The four buses crossed into Manhattan on Wednesday morning and turned off a bustling avenue onto a shadowed side street in Midtown. The names printed on the buses — “VLP Charter,” “Coastal Crew Change” — gave no hint of their mission. Only Texas license plates gave them away.
One by one, their riders stepped out into an unfamiliar city, some tired but smiling, others just tired: men wearing backpacks, women clutching babies and blankets, children hanging onto teddy bears. One man wore no shoes, just socks.
The city’s immigrant affairs commissioner, Manuel Castro, shook everyone’s hand. A man in a green T-shirt high-fived the children. Tables were laden with snacks, sanitizer, clothes, brightly colored book bags. People with clipboards proffered papers to fill out to earn a new identity: In addition to being undocumented immigrants and asylum seekers, the new arrivals would also join the ranks of homeless New Yorkers.
The influx of migrants to the city this spring and summer, most fleeing crime and cratering economies in Central and South America, has tested New York’s reputation as a world sanctuary. And it shows no sign of slowing, thanks in part to Gov. Greg Abbott of Texas, whose decision to send busload after busload to Washington and New York to goad Democrats on border policy has helped turn the normal north-flowing river of humanity into a wave.
New York City has long been powered to a large extent by the sweat and toil of immigrants, but its ability to help them get on their feet has been increasingly strained.
The delivery of 129 migrants to the Port Authority Bus Terminal on Wednesday was the biggest one-day total so far in Mr. Abbott’s campaign. But it was just part of the larger migration of thousands: According to the city, the shelter system now houses 4,900 asylum seekers.
They are the chief reason, the city says, that the population of the main homeless shelter system has jumped by 13 percent since May, to 51,000. There is much debate about how much of that increase is attributable to the migrants and how much to local factors like the end of an eviction moratorium and seasonal fluctuations. But whatever the reason, the situation is dire.
Shelters for families make up more than half of the city system, and in early June, their vacancy rate, which is supposed to be maintained at 3 percent, fell below 1 percent, according to the Legal Aid Society, which monitors conditions at the shelters. On Thursday, the society said, the vacancy figure was 0.18 percent, or 19 available rooms in the entire system, which holds more than 10,000 families.
The city’s early response to the influx of migrants was marked by weeks of flailing and missteps, deeply at odds with the give-me-your-huddled-masses rhetoric of Mayor Eric Adams. Some families slept at an intake office in the Bronx, in violation of the law. Some were separated by bureaucratic snafus. And advocates said the city often failed to provide basics like food, diapers and medical attention.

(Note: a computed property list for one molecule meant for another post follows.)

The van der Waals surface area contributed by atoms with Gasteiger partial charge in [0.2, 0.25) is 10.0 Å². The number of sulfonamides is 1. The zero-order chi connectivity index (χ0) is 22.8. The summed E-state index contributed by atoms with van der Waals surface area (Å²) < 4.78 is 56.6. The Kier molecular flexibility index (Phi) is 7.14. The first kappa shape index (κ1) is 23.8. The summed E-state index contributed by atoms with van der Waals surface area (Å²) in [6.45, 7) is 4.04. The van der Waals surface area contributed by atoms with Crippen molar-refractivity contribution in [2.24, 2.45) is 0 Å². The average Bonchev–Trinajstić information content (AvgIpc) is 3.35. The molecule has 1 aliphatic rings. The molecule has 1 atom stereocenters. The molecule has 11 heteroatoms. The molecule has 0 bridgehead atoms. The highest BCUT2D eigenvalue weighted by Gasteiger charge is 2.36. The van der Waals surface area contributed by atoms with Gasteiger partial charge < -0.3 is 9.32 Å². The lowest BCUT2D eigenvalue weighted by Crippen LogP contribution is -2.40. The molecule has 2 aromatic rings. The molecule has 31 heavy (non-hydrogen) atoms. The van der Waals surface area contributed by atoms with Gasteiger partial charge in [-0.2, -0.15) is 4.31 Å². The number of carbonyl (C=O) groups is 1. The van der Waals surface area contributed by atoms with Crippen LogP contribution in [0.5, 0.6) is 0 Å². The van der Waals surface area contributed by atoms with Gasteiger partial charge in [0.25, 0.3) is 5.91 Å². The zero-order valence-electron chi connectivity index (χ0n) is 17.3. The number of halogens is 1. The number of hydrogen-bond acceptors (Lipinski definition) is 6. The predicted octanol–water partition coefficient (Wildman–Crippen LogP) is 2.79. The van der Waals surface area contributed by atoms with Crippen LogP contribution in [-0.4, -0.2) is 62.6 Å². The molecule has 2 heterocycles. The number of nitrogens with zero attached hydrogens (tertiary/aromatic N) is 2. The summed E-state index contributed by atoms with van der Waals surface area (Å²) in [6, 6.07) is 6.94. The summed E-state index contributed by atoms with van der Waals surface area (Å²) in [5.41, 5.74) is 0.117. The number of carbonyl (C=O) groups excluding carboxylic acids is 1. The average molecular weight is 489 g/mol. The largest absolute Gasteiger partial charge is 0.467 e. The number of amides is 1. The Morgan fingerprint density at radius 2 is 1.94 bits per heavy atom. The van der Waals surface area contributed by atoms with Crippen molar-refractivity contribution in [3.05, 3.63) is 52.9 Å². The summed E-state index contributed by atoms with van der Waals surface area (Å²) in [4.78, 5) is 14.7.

Two weeks ago, immigrant aid groups said, Mr. Adams’s team injected itself into a volunteer welcome effort at the Port Authority for a photo op, grabbing food from volunteers’ hands so that the mayor could be shown distributing it himself. “People from the mayoral team were screaming at the refugees to smile at the mayor,” said Ariadna Phillips, the founder of South Bronx Mutual Aid.
For much of the summer, aid groups said they were stepping in to help migrants left stranded and confused by the city.
“We know their shoe sizes, we know their medical needs, we know their court cases, where their ICE check-ins are,” said Sergio Tupac Uzurin, a volunteer with NYC ICE Watch. “The city wasn’t doing any of that.”
But in recent days, the city government has been moving with more coordination.
The welcome centers that Mr. Adams’s Office of Immigrant Affairs now sets up inside the Port Authority to meet the Abbott buses have provided desperately needed assistance to people who had been arriving in New York with no idea where to go or what to do.
The city has rented 1,300 rooms in 13 hotels for migrant families. Because it expects the flow of migrants to continue, it has put out a call for 5,000 more.
While many migrants have gotten stuck in the wheels of the city bureaucracy, some who endured dangerous and exhausting journeys to reach the United States have been relieved at the relative ease of navigating the system here.
“Imagine that we came all this way walking,” said Carolina Flores, 31, who fled Venezuela with her husband and four children and has settled with them at a shelter in Brooklyn. “Everything is very good, a hotel and house for free — that is something that would never happen in our country.”
By Labor Day, the city expects to open an intake center and 600-room shelter for migrant families in Midtown that would remain in operation “for the period of the next six to 12 months,” according to a city proposal.
But another six to 12 months like the last month could push the jam-packed shelter system to the breaking point.
Since mid-July, the population in family shelters has risen 8.5 percent — far above the typical 1 percent growth during that midsummer period, an analysis by The New York Times found. If the trend holds for a year, the family shelter population would nearly double, to almost 60,000, up from the current 31,000.